Hostname: page-component-594f858ff7-hd6rl Total loading time: 0 Render date: 2023-06-09T15:54:44.953Z Has data issue: false Feature Flags: { "corePageComponentGetUserInfoFromSharedSession": true, "coreDisableEcommerce": false, "corePageComponentUseShareaholicInsteadOfAddThis": true, "coreDisableSocialShare": false, "useRatesEcommerce": true } hasContentIssue false

The Rise & Fall of a Democracy

Published online by Cambridge University Press:  06 September 2018

Get access


Until July, 1979, when Nicaragua's Sandinista revolution sent shock waves through Central America, Honduras was unknown territory. Today all that has changed. Honduras has become the nerve center of U.S. military operations in the convulsive Central American region. The appeal of its strategic location is clear. Honduras occupies the heart of the Central American isthmus, with a long Caribbean shoreline. To the south it commands the Gulf of Fonseca, which U.S. officials have long charged is a primary route of arms transfers from Nicaragua to the FMLN guerrillas in El Salvador.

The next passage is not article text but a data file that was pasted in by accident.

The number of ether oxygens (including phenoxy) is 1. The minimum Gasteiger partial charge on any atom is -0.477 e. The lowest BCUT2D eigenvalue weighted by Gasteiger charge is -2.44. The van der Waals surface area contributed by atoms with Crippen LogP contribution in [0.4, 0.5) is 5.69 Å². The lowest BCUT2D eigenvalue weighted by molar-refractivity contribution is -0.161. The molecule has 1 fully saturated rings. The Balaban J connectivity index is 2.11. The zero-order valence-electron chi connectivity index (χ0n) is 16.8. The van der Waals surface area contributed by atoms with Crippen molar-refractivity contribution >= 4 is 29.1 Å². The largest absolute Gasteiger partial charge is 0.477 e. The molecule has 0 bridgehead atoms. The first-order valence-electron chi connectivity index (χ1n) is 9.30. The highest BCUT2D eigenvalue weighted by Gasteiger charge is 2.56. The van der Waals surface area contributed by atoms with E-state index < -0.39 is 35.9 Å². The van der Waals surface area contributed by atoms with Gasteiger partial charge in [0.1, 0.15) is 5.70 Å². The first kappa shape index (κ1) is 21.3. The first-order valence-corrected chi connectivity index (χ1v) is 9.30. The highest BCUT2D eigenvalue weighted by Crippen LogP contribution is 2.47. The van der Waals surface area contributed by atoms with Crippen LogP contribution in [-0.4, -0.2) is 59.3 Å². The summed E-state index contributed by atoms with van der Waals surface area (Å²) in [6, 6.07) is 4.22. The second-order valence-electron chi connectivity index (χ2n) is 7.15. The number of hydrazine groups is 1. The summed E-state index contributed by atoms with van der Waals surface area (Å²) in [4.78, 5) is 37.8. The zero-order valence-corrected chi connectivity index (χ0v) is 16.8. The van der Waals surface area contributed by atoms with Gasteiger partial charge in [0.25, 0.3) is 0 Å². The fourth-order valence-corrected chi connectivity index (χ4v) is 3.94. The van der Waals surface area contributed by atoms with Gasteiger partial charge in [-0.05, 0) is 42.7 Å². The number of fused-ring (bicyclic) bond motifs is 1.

Copyright © Carnegie Council for Ethics in International Affairs 1984

Access options

Get access to the full version of this content by using one of the access options below. (Log in options will check for institutional or personal access. Content may require purchase if you do not have access.)